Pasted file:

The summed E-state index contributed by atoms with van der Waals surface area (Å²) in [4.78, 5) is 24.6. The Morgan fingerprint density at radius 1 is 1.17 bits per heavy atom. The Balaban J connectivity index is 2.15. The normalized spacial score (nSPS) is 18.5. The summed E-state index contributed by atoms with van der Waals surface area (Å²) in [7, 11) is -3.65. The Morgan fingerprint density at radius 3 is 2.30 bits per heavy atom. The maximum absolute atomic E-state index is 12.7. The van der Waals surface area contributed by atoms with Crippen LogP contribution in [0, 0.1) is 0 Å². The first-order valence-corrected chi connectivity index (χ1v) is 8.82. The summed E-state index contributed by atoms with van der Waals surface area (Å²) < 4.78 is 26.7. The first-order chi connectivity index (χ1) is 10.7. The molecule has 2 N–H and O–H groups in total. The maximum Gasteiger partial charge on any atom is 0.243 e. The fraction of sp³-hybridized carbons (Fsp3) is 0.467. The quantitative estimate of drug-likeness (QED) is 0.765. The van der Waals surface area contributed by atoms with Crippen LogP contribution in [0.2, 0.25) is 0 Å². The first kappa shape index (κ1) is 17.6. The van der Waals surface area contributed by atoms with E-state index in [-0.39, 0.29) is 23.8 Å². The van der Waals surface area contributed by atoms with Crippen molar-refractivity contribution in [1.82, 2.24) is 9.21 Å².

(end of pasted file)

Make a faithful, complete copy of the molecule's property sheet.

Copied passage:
The summed E-state index contributed by atoms with van der Waals surface area (Å²) in [4.78, 5) is 24.6. The Morgan fingerprint density at radius 1 is 1.17 bits per heavy atom. The Balaban J connectivity index is 2.15. The normalized spacial score (nSPS) is 18.5. The summed E-state index contributed by atoms with van der Waals surface area (Å²) in [7, 11) is -3.65. The Morgan fingerprint density at radius 3 is 2.30 bits per heavy atom. The maximum absolute atomic E-state index is 12.7. The van der Waals surface area contributed by atoms with Crippen LogP contribution in [0, 0.1) is 0 Å². The first-order valence-corrected chi connectivity index (χ1v) is 8.82. The summed E-state index contributed by atoms with van der Waals surface area (Å²) < 4.78 is 26.7. The first-order chi connectivity index (χ1) is 10.7. The molecule has 2 N–H and O–H groups in total. The maximum Gasteiger partial charge on any atom is 0.243 e. The fraction of sp³-hybridized carbons (Fsp3) is 0.467. The quantitative estimate of drug-likeness (QED) is 0.765. The van der Waals surface area contributed by atoms with Crippen LogP contribution in [0.2, 0.25) is 0 Å². The first kappa shape index (κ1) is 17.6. The van der Waals surface area contributed by atoms with E-state index in [-0.39, 0.29) is 23.8 Å². The van der Waals surface area contributed by atoms with Crippen molar-refractivity contribution in [1.82, 2.24) is 9.21 Å².